DRC, South Sudan units top Equity’s earnings in first quarter

Saturday May 18 2024
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Equity Group Managing Director and CEO Dr James Mwangi an event at their headquarters in Nairobi, Kenya on May 13, 2024. PHOTO | NMG


Equity Group’s net profit grew by 25.1 percent in the three months to March 31, 2024, boosted by substantial contributions from regional subsidiaries in the Democratic Republic of Congo (DRC) and South Sudan.

The Nairobi Securities Exchange-listed lender’s net earnings increased to Ksh15.39 billion ($118.38 million) from Ksh12.3 billion ($93.893million) in the same period last year.

An analysis of regional businesses by the bank shows 28 percent of the group’s net profit was generated by the Congolese subsidiary, Equity BCDC, followed by Equity Bank South Sudan (14.29 percent), Equity Bank Rwanda (8.44 percent), Equity bank Uganda (5.84 percent) and Equity Bank Tanzania (0.64 percent).

This brings the subsidiaries’ total contributions to the group’s net profit to Ksh8.8 billion ($67.175 million), accounting for 57.21 percent of the group’s overall net profit compared to 45 percent in the same period last year (2023).

Read: Equity regional units grow profit contribution to $116m

Contributions from the Kenyan operations stood 35.73 percent, leaving non-banking businesses driven by the insurance subsidiary’s contribution to the net profit to 7.06 percent.


The South Sudan business posted the highest growth rate in net earnings -- 292 percent to Ksh2.2 billion ($16.92 million) -- followed by Rwanda, whose net profit grew by 73 percent to Ksh1.3 billion ($10 million).

EquityBCDC recorded a 28 percent growth in net profit to Ksh4.3 billion ($33.07 million); Uganda posted two percent rise in net profit to Ksh900 million ($6.92 million); while the Tanzanian subsidiary saw a 51 percent decline in net profit to Ksh100 million ($769,230).

“The recovery momentum is strong after accepting and adapting to the new normal of operating in an environment characterized by Volatility, Uncertainty, Complexity and Ambiguity. An environment defined by high inflation, interest rates and volatile currency exchange rates,” James Mwangi, Group CEO, told an investor briefing in Nairobi.

The group’s return on average assets -- a financial ratio that assess the profitability of a firm’s assets -- is high in South Sudan, at 39.2 percent, followed Rwanda (4.4 percent), DRC (2.9 percent), Uganda (2.6 percent) and Tanzania (one percent).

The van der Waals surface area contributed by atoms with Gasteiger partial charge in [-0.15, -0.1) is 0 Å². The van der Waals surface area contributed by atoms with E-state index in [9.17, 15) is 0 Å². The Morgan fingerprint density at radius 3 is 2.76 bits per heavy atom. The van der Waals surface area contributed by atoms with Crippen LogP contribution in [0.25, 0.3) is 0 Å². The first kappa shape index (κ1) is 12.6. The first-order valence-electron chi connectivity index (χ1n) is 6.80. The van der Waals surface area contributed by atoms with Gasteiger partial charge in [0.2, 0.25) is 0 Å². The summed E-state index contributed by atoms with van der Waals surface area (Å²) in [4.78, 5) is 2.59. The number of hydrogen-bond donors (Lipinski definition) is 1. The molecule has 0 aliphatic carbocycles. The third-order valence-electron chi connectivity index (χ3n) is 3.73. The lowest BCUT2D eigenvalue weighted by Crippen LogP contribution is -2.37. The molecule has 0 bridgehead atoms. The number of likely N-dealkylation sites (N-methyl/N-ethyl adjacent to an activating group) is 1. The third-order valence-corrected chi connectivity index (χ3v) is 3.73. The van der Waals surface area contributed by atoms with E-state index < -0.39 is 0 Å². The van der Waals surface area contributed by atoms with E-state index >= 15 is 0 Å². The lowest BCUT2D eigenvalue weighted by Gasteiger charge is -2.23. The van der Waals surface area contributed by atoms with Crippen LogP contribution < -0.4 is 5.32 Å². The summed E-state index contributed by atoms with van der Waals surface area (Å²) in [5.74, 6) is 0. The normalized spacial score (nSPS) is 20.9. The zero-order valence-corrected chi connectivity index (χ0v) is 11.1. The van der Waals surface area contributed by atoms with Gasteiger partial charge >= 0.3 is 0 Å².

Equity is pursuing a geographical diversification plan aimed at increasing revenue sources and guarding against sovereign risks. So far, 50 percent of its assets are owned by regional subsidiaries.

The group completed the acquisition of Rwandan lender, Compagnie Générale De Banque (Cogebanque), on November 3, 2023, allowing the regional lender to own 198,250 shares, representing 99.125 percent of the issued shares of Cogebanque. Cogebanque runs a branch network of 28 and 600 agents in Rwanda.

Read: Equity snaps up Rwanda bank in $47m deal

It is also seeking to revamp its dormant investment banking arm to tap into the investment advisory business across the East African region, as part of the revenue diversification plan.

Equity first entered into investment banking business after acquiring a trading licence from Juanco Investment Bank in 2008. But the investment has not yielded much owing to the poor performance of the NSE, which has seen depressed earnings for stockbrokers and investment bankers.

While details on the planned facelift still remains under wraps, Equity is looking at the revival of the investment banking unit to strengthen its overall revenues to ensure decent returns to shareholders and finance its regional expansion plan geared towards attaining 100 million customers by the year 2030.

The lender, which is majority owned (12.76 percent) by Arise BV, an African investment company backed by three reputable cornerstone investors (Norfund, Rabobank and FMO) has a balance sheet of Ksh1.7 trillion ($13.07 billion) and more than 19 million customers across the region.

Net loans and advances expanded by 3.02 percent to Ksh779.22 billion ($5.99 billion) from Ksh756.33 billion ($5.81 billion), according to the unaudited financial statements released last week.

The groups’ core capital increase by 7.37 percent or Ksh14.52 billion($111.53 million) to Ksh211.47 billion($1.62 billion) from Ksh196.94 billion($1.51 billion), pushing the bank’s lending limit to a single borrower to Ksh52.86 billion($406.61 million) from Ksh49.23 billion($378.69 million).

Kenya’s central bank has capped the lending limit to a single borrower, usually referred to as single obligor limit, to not more than 25 percent of the core capital.

The increase in the core capital allows the lender to fund mega infrastructure projects in the region by making available more resources to a single borrower.